Melon thrips tend to utilize more of the host plant than other species that occur primarily in the blooms. In peppers and eggplants, Thrips palmi affects both fruit and foliage.  The greatest damage occurs when thrips become established in the blooms, and lay eggs around the calyx.  Thrips feeding under the calyx of the expanding fruit cause the characteristic scars, which may affect a sizable part of the fruit wall.

In crops, such as snap beans and most of the vine crops, feeding on the foliage causes damage.  Foliar feeding often begins inside the tightly rolled leaves at the growing points of the plant.  Larvae and adults soon appear on the undersides of the expanding leaves.  The combined effect of feeding damage in the growing point and on young leaves can severely stunt and distort sensitive crops, such as peppers.

For more information and photos of thrips, check out the Glades Crop Care Thrips KnowledgeBase at http://www.gladescropcare.com/pg1.html.

Reports from southwest Florida indicate that aphid populations are picking up in many locations.  Some farms have experienced large flights of winged aphids and several growers report colonies building in crops. Brassicas, cantaloupe, potato and pepper fields have required treatment.

Respondents in Palm Beach indicate that aphids remain present in low numbers at widely scattered locations.  Although some colonies are still being found in pepper, aphids are being seen more commonly in beans and leafy vegetables.

Around Homestead, reports indicate that aphids are increasing on squash and to a lesser extent cucumbers.   Associated virus problems have been low but are now increasing.

Whitefly pressure continues to remain steady around Immokalee.  Several growers report that they are spraying like “hell” and they just keep coming.  One scout reported finding an average of 4 adults per plant on the day following an insecticide application and actually observing them fly in while scouting a field.

Reports out of Homestead indicate that whitefly numbers are also picking up again, more so on young beans than tomato, with both TYLCV and BGMV increasing.

Around Palm Beach whitefly populations continue to buildup on older tomato and eggplant.

Combinations of the following insecticides can be applied where migrating whitefly populations are high: pyrethroids with an organophosphate, Thiodan, or soap with a pyrethroid or Thiodan.

After the efficacy of the soil-applied insecticides begins to decline, whiteflies can be controlled with an insect growth regulator like Knack and Applaud or the insecticides listed above.  Since growth regulators interfere with normal growth and development of whiteflies, do not expect immediate response from these materials. They are not toxic on contact with the insect but do cause treated female adults to lay infertile eggs or adversely affect the development of nymphs.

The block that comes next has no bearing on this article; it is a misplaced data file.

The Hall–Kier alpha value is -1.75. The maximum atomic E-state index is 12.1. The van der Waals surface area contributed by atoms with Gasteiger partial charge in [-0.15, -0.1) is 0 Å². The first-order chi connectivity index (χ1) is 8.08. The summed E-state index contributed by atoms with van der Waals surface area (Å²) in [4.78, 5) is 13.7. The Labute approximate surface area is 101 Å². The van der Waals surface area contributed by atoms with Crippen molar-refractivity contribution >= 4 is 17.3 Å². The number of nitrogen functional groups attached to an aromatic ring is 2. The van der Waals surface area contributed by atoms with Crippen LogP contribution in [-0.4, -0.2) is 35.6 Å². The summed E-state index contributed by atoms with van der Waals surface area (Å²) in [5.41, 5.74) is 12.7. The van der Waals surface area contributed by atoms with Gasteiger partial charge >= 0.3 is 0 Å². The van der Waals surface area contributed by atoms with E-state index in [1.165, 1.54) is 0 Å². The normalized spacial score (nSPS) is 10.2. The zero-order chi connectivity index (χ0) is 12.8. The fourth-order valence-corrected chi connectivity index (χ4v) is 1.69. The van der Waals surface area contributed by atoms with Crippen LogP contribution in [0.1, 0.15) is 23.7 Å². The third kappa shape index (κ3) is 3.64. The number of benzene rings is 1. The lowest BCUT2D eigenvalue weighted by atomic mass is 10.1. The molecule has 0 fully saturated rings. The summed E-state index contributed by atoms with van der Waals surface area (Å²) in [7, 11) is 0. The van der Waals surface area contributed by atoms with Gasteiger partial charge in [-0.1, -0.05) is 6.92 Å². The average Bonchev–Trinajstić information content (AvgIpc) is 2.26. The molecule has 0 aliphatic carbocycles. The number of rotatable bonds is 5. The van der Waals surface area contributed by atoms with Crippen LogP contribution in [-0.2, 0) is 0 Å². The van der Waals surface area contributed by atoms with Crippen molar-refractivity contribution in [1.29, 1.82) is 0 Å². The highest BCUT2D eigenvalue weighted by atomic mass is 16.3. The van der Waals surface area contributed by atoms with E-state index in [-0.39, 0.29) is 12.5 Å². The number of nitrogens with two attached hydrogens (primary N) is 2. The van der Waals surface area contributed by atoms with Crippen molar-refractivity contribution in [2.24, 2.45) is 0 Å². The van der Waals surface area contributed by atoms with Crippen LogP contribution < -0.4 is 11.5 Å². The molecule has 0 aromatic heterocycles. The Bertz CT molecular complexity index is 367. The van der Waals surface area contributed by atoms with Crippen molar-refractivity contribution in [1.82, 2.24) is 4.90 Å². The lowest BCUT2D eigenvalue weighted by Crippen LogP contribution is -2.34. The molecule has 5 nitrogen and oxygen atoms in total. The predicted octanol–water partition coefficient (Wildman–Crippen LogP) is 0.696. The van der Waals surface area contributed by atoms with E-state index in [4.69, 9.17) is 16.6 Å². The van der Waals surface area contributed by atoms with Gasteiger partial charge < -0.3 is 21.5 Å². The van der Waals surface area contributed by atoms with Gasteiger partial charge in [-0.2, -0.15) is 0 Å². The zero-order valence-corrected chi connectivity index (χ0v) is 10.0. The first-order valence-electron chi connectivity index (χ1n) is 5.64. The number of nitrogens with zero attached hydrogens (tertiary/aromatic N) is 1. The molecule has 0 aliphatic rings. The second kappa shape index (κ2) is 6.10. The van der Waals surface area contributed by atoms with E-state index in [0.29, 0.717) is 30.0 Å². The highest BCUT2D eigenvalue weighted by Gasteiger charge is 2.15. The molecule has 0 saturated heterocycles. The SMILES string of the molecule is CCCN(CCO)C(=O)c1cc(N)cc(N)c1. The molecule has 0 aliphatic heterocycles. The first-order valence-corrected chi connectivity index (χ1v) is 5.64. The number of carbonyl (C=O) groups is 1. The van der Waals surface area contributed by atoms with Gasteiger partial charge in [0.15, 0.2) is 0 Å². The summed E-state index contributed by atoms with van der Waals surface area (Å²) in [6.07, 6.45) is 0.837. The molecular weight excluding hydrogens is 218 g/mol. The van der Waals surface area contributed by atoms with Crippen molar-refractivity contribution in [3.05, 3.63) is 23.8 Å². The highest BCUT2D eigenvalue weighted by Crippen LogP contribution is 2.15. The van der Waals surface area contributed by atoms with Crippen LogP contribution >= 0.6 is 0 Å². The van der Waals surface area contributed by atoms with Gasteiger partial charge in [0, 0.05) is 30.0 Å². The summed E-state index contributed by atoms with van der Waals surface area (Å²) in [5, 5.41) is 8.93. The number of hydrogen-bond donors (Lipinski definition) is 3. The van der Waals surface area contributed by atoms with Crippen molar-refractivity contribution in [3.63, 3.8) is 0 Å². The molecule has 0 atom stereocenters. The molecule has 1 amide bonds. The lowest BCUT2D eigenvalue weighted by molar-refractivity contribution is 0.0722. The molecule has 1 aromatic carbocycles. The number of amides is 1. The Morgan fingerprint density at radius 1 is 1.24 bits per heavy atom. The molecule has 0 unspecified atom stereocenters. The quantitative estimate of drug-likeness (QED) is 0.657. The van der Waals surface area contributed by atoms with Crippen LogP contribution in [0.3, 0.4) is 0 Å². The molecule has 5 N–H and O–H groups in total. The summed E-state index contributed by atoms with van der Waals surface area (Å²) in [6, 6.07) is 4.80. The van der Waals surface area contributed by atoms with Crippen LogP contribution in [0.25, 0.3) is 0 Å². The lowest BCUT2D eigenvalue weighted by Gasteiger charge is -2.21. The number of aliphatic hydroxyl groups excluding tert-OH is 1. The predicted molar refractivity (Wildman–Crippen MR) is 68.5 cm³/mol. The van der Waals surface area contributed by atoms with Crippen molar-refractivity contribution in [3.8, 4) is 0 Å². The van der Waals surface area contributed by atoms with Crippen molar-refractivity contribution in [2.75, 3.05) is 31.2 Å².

Growers are strongly encouraged to practice good resistance management and avoid applying a second application of imidacloprid (Provado) or thiamethoxam (Actara) or products with similar chemistry if plants have been treated with Admire or Platinum.  If you think it is rough now, just consider what it might be like if whiteflies develop resistance to these valuable pest management tools.

Growers are also reminded of the importance of sanitation and rapid destruction of crop residues once harvest is complete.  If whitefly counts are high in abandoned fields prior to destruction, growers would do themselves and their neighbors a big favor by spraying the residue before crop destruction to prevent the migration of large numbers of whiteflies to new fields.

Reports from the East Coast growers indicate some increase in leafminer pressure on tomato with sprays being applied for control.

In Homestead, leafminers are increasing on beans again, but most tomato growers no longer spraying for leafminers on picked fields.

Reports from around southwest Florida, indicate that leafminer activity remains relatively low and may be declining.  

Growers and scouts across south Florida indicate that there has been some increase in worm pressure but control has been good especially with all the sprays being directed at whiteflies.

Respondents from Palm Beach indicate worm pressure is fairly light with a few southern armyworms, loopers and beet armyworms being found here and there.

In the Homestead area, scouts report increased worm pressure as temperatures increase.  Growers are finding a mixed bag of armyworms, loopers, and fruit worms.  Reports indicate heavy fall armyworm and silk fly pressure on sweet corn.